The pressure was on Peter Sagan and Cannondale Pro Cycling for the Tour de France's second stage. The route, traveling 156km (97.5mi) south from Bastia across the mountainous middle of Corsica to Napoleon's birthplace of Ajaccio, had a profile that fit the Slovak's characteristics perfectly. The ascents were certainly enough to dislodge the fastest of the sprinters, the only guys who can match Sagan's finishing burst, but not enough to put the young rider into difficulty. So long as he could make it over the Col de Vizzavona, 95km into the stage, the odds were with him.

While the paper pundits predicted a positive outcome, this is the race of races, and nobody is in the mood for an easy coronation. The moment kilometer zero, the official start of the stage, was passed, the attacks began. Within six kilometers (3.6mi), a group of four was away. But with the first intermediate sprint, and precious points, up for grabs in another 27km (17mi), the field kept the break close in hopes of pulling it back. On the line in Castello di-Rostino, the break still had a gap, and despite Cannondale's lead-out, Lotto-Belisol's Andre Greipel bested Sagan on the line.  However for Sagan it was another ten points in the bag, with more on the line in Ajaccio.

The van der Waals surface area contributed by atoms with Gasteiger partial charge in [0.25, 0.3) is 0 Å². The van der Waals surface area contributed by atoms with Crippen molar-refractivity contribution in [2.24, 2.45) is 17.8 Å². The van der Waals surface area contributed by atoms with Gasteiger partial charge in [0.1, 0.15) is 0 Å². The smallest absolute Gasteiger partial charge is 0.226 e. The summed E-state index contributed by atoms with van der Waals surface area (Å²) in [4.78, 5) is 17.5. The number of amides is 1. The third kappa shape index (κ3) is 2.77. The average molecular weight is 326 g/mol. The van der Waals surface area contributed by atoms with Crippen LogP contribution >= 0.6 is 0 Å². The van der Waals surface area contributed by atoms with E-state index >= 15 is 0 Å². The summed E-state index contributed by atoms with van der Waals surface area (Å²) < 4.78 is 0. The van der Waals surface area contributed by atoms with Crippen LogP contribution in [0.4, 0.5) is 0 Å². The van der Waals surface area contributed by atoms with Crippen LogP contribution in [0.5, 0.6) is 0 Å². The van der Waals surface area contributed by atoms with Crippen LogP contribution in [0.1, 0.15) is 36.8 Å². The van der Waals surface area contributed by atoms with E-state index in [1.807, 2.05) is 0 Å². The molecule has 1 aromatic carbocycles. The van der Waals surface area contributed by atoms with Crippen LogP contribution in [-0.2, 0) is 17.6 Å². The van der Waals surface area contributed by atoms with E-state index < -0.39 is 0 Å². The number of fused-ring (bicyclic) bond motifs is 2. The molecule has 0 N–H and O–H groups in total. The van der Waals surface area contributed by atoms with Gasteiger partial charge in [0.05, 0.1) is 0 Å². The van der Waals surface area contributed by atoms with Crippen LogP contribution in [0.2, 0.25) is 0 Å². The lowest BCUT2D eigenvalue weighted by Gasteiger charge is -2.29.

When the day's climbing began, Greipel, Omega Pharma-Quickstep's Mark Cavendish, and race leader Marcel Kittel of Argos-Shimano all started to feel the pain. The FdJ team went to the front to make sure their dreams of glory were snuffed for the day—their man Nacer Bouhani can go uphill and sprint. Over the top of the Vizzavona, and the break was caught, but a few dreamers scrabbled ahead.

That's when Cannondale went to the front, aided by team Sky, to steamroll down the mountain. The assignment was keeping the pace so high that the dropped riders couldn't get back on. And they didn't.